Dr. Kucherlapati later played a key role in helping NCI develop the Mouse Models of Human Cancers Consortium in the 1990s. He helped newly appointed NCI Director Dr. Richard Klausner decide that significant new progress could be made if there were better model systems for studying genetics, and he would eventually be one of the authors on the 2002 paper that reported the sequencing of the mouse genome.

Decoding the Human Genome

By 1990, Dr. Kucherlapati was on the Genome Research Review Committee, providing peer review for grants to support the Human Genome Project, and would later serve on the National Advisory Council for Human Genome Research.

He was also active in the lab. The vast undertaking of the Human Genome Project was organized around the 23 pairs of human chromosomes, where the DNA base pairs are strung in long sequences, some of them composing genes. Dr. Kucherlapati received funding to work on chromosome 12 and collaborated on the project with several other prominent researchers, including Dr. Richard Gibbs, currently director of the Human Genome Sequencing Center at Baylor College of Medicine.

“The goal was always to try to bring together different people who were already doing the work,” Dr. Kucherlapati explained. “Frank [Ruddle], Sherman Weissman, and David Ward from Yale joined in, and altogether we constituted a national ‘team’ for [chromosome] 12,” he said, “first mapping and later for sequencing.” The scientists talked on the phone often in this pre-Internet era, and convened for meetings a couple of times each year. “Raju brought amazing leadership and organization to the chromosome 12 group,” said Dr. Gibbs. “He’s a valuable colleague and much appreciated collaborator.”

  “We shared everything about what we were seeing and doing. It was really the first time at the NIH that we agreed to deposit all of the data generated in our separate labs in the public database within 48 hours,” recalled Dr. Kucherlapati. “It was highly controversial. There were those who just hated it; who thought that big science is not real science or that all good science has to be done in small, individual labs. But I’ve always felt that working with other people is exciting.”

Team Science Can Be Personal

And he was very good at it, said Dr. Smithies, who cherishes their long and rewarding friendship. “Successful collaborations often make for the best of friends. We’ve worked together on a number of projects,” Dr. Smithies recalled, thinking fondly of many long weekends spent discussing science and other topics with his friend and colleague.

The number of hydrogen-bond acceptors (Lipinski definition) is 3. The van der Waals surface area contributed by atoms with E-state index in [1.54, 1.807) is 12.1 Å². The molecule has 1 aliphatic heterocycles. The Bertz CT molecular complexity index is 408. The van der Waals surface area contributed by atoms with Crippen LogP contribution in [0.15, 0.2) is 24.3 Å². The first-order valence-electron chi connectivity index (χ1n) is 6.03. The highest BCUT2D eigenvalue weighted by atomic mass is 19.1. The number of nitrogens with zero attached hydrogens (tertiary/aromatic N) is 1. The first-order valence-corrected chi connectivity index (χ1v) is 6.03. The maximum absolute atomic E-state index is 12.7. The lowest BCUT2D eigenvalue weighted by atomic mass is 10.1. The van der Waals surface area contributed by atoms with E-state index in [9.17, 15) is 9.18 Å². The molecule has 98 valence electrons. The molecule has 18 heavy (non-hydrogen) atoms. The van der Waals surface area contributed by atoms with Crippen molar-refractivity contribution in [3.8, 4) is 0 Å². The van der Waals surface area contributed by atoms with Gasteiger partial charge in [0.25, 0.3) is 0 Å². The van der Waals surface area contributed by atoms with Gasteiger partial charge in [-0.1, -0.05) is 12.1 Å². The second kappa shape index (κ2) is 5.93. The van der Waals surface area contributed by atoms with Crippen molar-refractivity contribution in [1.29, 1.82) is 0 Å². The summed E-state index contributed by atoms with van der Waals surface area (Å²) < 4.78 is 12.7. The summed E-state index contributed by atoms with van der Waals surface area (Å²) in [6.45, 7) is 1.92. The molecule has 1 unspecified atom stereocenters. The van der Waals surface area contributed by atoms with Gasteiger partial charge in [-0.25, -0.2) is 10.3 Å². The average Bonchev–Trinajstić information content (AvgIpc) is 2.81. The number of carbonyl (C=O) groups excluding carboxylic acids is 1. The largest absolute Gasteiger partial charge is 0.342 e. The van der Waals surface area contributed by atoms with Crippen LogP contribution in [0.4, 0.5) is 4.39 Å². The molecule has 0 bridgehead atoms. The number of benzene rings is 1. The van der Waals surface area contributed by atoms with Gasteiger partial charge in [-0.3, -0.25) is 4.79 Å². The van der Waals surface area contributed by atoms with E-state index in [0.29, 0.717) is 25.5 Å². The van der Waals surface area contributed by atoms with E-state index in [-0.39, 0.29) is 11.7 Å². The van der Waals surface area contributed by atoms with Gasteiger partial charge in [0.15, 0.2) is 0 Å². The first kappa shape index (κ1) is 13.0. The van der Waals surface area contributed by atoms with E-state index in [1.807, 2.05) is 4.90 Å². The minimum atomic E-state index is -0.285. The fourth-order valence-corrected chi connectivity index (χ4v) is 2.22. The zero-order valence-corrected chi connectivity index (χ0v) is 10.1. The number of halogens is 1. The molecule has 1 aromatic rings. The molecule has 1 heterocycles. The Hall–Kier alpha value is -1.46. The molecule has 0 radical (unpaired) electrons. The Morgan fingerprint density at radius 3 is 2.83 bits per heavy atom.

As their collegial relationship matured, said Dr. Smithies, it exemplified the key to successful collaboration. “You really have to think about what can benefit the other person,” he said. If everyone takes that tack, he has found that one’s own interests will automatically benefit.

The beta 2-microglobulin project took about 3 years, and Dr. Smithies said that it was their previous collaborations that made it work so effeciently. “Without some of the things I learned in our earlier work together, I wouldn’t have been able to design the experiments” that ultimately led to the 2007 Nobel Prize in Physiology or Medicine. In fact, on one of the key papers referenced in that citation, published in Nature in 1985, Dr. Kucherlapati was listed as senior author.

“When he won the Nobel, Oliver asked me to come to Stockholm,” said Dr. Kucherlapati. “It was tremendously exciting to be a part of that.”

“The collaboration with Raju,” said Dr. Smithies, “and the friendship that grew out of it, I regard as a very precious part of my scientific life.”

The list of scientists Dr. Kucherlapati has worked with is long and illustrious, and the era of human genetics his career has spanned has been historic. Far from looking back, however, he is energetically advocating for the transformation of medicine that is now becoming possible.

—Addison Greenwood